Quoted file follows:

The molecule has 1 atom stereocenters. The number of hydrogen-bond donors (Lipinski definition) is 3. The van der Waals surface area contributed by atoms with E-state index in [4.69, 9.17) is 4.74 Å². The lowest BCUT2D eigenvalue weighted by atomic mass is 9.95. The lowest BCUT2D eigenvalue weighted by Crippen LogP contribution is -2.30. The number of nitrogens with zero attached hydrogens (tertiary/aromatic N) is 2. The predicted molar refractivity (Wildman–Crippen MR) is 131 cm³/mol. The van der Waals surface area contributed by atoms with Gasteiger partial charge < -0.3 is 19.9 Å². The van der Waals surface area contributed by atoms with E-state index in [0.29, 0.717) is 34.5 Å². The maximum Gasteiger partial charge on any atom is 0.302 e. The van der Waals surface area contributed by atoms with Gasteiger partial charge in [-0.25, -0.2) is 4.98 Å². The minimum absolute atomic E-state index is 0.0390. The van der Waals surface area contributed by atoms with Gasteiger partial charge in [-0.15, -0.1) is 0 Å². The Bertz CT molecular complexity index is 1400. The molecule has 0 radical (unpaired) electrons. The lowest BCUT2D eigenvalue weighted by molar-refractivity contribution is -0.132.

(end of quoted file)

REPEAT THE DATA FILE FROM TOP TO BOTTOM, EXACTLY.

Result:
The molecule has 1 atom stereocenters. The number of hydrogen-bond donors (Lipinski definition) is 3. The van der Waals surface area contributed by atoms with E-state index in [4.69, 9.17) is 4.74 Å². The lowest BCUT2D eigenvalue weighted by atomic mass is 9.95. The lowest BCUT2D eigenvalue weighted by Crippen LogP contribution is -2.30. The number of nitrogens with zero attached hydrogens (tertiary/aromatic N) is 2. The predicted molar refractivity (Wildman–Crippen MR) is 131 cm³/mol. The van der Waals surface area contributed by atoms with Gasteiger partial charge < -0.3 is 19.9 Å². The van der Waals surface area contributed by atoms with E-state index in [0.29, 0.717) is 34.5 Å². The maximum Gasteiger partial charge on any atom is 0.302 e. The van der Waals surface area contributed by atoms with Gasteiger partial charge in [-0.25, -0.2) is 4.98 Å². The minimum absolute atomic E-state index is 0.0390. The van der Waals surface area contributed by atoms with Gasteiger partial charge in [-0.15, -0.1) is 0 Å². The Bertz CT molecular complexity index is 1400. The molecule has 0 radical (unpaired) electrons. The lowest BCUT2D eigenvalue weighted by molar-refractivity contribution is -0.132.